Background: Identification of the relevant factors for death can improve patient's individual risk assessment and decision making. A well-documented patient cohort (n = 892) in a renal transplant program with protocol biopsies was used to establish multivariable models for risk assessment at 3 and 12 months posttransplantation by random survival forest analysis.
Methods: Patients transplanted between 2000 and 2007 were observed for up to 11 years. Loss to follow-up was negligible (n = 15). A total of 2251 protocol biopsies and 1214 biopsies for cause were performed. All rejections and clinical borderline rejections in protocol biopsies were treated.
Results: Ten-year patient survival was 78%, with inferior survival of patients with graft loss. Using all pre- and posttransplant variables until 3 and 12 months (n = 65), the obtained models showed good performance to predict death (concordance index: 0.77-0.78). Validation with a separate cohort of patients (n = 349) showed a concordance index of 0.76 and good discrimination of risks by the models, despite substantial differences in clinical variables. Random survival forest analysis produced robust models over a wide range of parameter settings. Besides well-established risk factors like age, cardiovascular disease, type 2 diabetes, and graft function, posttransplant urinary tract infection and rejection treatment were important factors. Urinary tract infection and rejection treatment were not specifically associated with death due to infection or malignancy but correlated strongly with inferior graft function and graft loss.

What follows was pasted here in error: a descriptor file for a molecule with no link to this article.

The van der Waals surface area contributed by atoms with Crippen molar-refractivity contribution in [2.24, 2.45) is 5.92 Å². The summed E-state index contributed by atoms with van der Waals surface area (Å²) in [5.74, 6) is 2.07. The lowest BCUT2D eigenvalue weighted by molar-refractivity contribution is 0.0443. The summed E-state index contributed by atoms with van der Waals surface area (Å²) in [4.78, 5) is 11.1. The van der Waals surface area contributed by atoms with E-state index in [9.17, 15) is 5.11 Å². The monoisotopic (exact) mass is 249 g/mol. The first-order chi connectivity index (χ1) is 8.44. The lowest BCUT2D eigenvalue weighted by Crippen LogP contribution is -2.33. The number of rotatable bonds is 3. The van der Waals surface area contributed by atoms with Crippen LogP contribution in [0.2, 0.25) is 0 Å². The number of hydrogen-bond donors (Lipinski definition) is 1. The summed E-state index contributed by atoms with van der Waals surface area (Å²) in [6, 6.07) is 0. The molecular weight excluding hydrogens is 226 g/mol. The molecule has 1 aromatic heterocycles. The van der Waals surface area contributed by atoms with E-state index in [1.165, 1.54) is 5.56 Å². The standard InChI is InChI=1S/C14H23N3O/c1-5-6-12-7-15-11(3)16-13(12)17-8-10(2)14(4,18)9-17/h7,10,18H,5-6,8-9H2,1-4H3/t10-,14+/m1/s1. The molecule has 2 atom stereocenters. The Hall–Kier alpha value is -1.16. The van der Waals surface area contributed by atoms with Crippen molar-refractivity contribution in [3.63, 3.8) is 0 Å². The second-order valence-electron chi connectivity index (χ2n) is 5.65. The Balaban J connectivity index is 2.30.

Conclusions: The established models indicate the important areas that need special attention in the care of renal transplant patients, particularly modifiable factors like graft rejection and urinary tract infection.
Patient Survival After Kidney Transplantation: Important Role of Graft-sustaining Factors as Determined by Predictive Modeling Using Random Survival Forest Analysis - PubMed